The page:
“Nothing,” he said a bit too quickly. “I’m turning it in as a lightning strike. Anything else will bring strangers out here and we’ll know no more when they’ve finished poking around than we did before.”

He held his coffee cup up to me as he studied his notebook.

I took the cup, wondering if he did the same thing to his wife when he wanted another cup. If so, and I were his wife, I’d be giving him some serious lumps with his next cup.

I went inside and refilled his coffee, then stood at the door listening to the sheriff talk to Dillon. “There’s nothing but nutcases and losers out here, son. Half these people should be locked away somewhere. If the whole place burned down we could write it off as a beautification project.”

“What about that Miss O’Reilly? She seemed nice enough this morning.”

The sheriff swore. “She’s afraid of her own shadow. Couldn’t take people in town talking about her family. She’d fall apart if she had to deal with half the shit I have to put up with in this job.”

Fletcher lowered his voice. “I’m telling you, son, there ain’t nothing out here but losers and misfits. I could haul every one of them in for being a bother to civilization and no one would care.”

I missed a few words as the Landry boys’ boat puttered by.

“See them two”-Fletcher raised his voice over the motor-“they’re the Landry brothers and they don’t have a brain cell between them.” He laughed. “Some say their mother was a catfish-that’s why they’re both ugly and dumb.”

I heard the sheriff laugh at his own joke, but Dillon remained silent.

Anger boiled in me. Coffee sloshed, almost scalding my hand, but I barely noticed.

It took me a moment to even feel the arm around my waist tugging me backward. Luke lifted me up against his side and walked backward into the tiny office, out of sight, before letting go.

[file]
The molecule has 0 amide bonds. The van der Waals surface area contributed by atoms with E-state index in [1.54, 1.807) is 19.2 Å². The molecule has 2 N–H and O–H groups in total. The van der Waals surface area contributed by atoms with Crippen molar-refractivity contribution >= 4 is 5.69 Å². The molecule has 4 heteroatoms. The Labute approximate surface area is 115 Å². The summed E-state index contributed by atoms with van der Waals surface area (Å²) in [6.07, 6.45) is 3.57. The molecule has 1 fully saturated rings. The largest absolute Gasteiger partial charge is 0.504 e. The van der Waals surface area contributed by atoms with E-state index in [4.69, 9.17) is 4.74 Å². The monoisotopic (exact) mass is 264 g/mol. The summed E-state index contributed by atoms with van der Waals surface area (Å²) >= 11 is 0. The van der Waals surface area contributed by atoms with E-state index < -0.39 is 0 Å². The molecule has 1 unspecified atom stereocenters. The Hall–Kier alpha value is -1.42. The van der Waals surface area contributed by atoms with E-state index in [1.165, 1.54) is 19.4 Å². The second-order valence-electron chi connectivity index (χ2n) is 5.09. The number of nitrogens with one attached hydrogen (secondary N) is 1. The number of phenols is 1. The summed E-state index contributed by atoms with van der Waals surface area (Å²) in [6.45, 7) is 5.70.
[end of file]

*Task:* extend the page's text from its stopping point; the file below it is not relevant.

When I turned to face him, his blue eyes were laughing.

“Did you hear what the sheriff said?” I whispered.

He grabbed one of the old towels Nana kept on a shelf to clean up after what she called “leaky fishermen” and blotted at the coffee on my hand. “It doesn’t matter,” he said. “But I saw murder in your eyes and I thought I’d better pull you back.” He took the coffee carefully as if it were a loaded weapon.

I smiled, realizing I had thought of crowning Fletcher with a coffee cup. “You’re right. What he says doesn’t matter.”

I reached for the cup.

Luke held it up. “I’ll take it to him.”

“But you…”

“I know, but I’d rather face him than have to break up a fight between the two of you.” He winked. “By the way, if it happened my money would be on you.”

I watched as he walked through the door into the lion’s den on my front porch. Moving close to the window, I watched, feeling like a driver slowing down to see a wreck.

“Allie said you asked for a refill,” Luke lied as he sat the cup on the table beside the sheriff.

For the first time, I realized the sheriff looked a little uncomfortable. “Haven’t seen much of you around here lately.” Fletcher straightened slightly.

Luke kept his head down, not looking at Fletcher.

“Didn’t you tell me last time we talked that you were only here for a short time?” When Luke didn’t answer, the sheriff raised his voice. “Seems to me that short time should be about up.”

Luke stood, staring at the planks in the porch. His body was as still as stone and his hands hung loosely at his sides, but I sensed he waited, not frightened at all. It occurred to me that he looked like a man playing a role. A role he wasn’t naturally born to play.

Nana interrupted the interrogation by stepping outside with a tray of hot cinnamon rolls. They were as big as a man’s fist and dripping with icing.

“Good,” she said to Luke. “I was hoping you were still here. Would you mind taking a few of these out to the Landry boys? I told them they’d be ready a little after dawn and they said they’d be waiting at the end of the dock.”